‘Keeping pace with the world of work is not easy’

We put some questions to Professor Jonathan Passmore, Series Editor of the Wiley-Blackwell ‘Organisational Psychology’ series.

What’s different about this series?
The series is probably the most comprehensive coverage of occupational and organisational psychology ever published. The eight 250,000-word volumes provide a Proustian-scale coverage of the domain, and we hope a comprehensive resource for those researching, writing or studying psychological aspects of work. We asked each contributor to write a critical literature review of their area, as opposed to a paper offering their own theory and approach. In this way we hoped to create an essential resource for libraries and research providing a platform for PhD researchers and academics of the key papers, theories and literature in a specific area.

How do you ensure an undertaking like this is truly up to date and representative?
Rather than use the same editorial team for each volume, we have selected teams of two or three globally respected experts in their specific field, and with a deliberate commitment to diversity in terms of nationality and gender. This approach meant we had wider reach to the network of writers and researchers in any specific field, be it leadership and change or health and safety, and thus were able to draw chapter contributions from almost all of the leading names in the specialist field, with a strong international perspective across the series.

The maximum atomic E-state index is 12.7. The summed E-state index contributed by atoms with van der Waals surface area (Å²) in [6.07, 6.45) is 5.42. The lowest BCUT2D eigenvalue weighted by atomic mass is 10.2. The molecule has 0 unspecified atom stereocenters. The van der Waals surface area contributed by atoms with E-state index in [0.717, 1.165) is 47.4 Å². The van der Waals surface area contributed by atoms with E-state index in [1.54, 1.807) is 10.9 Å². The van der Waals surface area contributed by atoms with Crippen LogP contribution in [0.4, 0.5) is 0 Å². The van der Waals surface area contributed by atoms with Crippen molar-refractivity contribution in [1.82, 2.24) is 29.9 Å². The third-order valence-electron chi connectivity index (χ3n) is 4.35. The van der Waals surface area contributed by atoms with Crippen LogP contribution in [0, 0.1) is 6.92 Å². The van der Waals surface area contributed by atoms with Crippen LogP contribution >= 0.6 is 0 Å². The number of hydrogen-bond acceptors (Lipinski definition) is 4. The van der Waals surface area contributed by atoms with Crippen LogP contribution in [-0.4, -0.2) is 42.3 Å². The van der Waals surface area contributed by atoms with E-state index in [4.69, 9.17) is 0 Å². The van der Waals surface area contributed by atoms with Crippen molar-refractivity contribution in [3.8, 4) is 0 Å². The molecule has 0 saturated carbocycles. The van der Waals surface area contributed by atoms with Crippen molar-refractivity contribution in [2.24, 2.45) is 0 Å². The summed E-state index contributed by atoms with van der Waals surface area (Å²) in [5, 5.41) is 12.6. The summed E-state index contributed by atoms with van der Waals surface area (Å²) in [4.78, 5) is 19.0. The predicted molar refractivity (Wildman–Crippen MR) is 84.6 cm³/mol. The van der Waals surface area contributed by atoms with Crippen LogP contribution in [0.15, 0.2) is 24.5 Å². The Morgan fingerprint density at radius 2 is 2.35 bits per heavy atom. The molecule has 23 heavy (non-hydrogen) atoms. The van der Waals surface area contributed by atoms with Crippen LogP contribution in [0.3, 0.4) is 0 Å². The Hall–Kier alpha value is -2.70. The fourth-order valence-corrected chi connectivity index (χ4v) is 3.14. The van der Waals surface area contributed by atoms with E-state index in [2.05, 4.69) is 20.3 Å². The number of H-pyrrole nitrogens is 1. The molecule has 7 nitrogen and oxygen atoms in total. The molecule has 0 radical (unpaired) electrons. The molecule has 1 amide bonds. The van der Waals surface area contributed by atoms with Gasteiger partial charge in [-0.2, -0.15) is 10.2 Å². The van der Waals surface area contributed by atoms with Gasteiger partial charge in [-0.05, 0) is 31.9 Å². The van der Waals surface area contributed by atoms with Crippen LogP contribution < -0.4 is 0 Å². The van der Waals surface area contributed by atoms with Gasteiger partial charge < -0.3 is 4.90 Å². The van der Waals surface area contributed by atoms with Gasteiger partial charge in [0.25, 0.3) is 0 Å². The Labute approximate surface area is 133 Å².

What are the other challenges of putting together something of this scale?
Keeping pace with the world of work. In fast-moving areas like the internet this is more of a challenge than in areas such as leadership, where there is a wealth of research dating back five, six, seven decades to draw upon. We left some of the faster-moving areas to last in the series, such as technology and the internet. And of course with nearly 500 individuals contributing to a series of books on this scale meant that our contributors experienced a host of issues during the project which impacted on their work, these included family bereavement, serious illness, relationship breakdowns and changes in employment. But it has also been rewarding to see new research networks spring from collaborations on the books.

Can you pick out a personal highlight?
I’ve learnt so much from reading and editing the 200 or so chapters. The internet at work has been the most interesting for me, as it’s a topic I know least about and one which has been particularly fast-changing over the past decade with the emergence of platforms and increasing interconnectivity leading to changes in work behaviour – such as the creation of the ‘always on’ culture and its impact on areas such as stress and addictive behaviour.

And I hear you’re donating royalties to charity?
Yes, I am told this is unusual. As the Series Editor, I invited each of the title editors who joined the project to do the same. This was a personal and confidential choice. It did create a host of problems for the publishers, Wiley, but they have been fantastic and through the project we been able to make several sizeable donation to the Railway Children: motto ‘We believe in a world where no child has to live on the streets’. I selected this charity at the start of the project back in 2013 because it works with some of the most vulnerable people in both the UK and internationally. As occupational psychologists working in or with large corporates we don’t always give sufficient thought to those with less privileged lives, people who we walk past, this was one way we could make a small contribution to organisations who make a difference.

See tinyurl.com/wileyoccpsy

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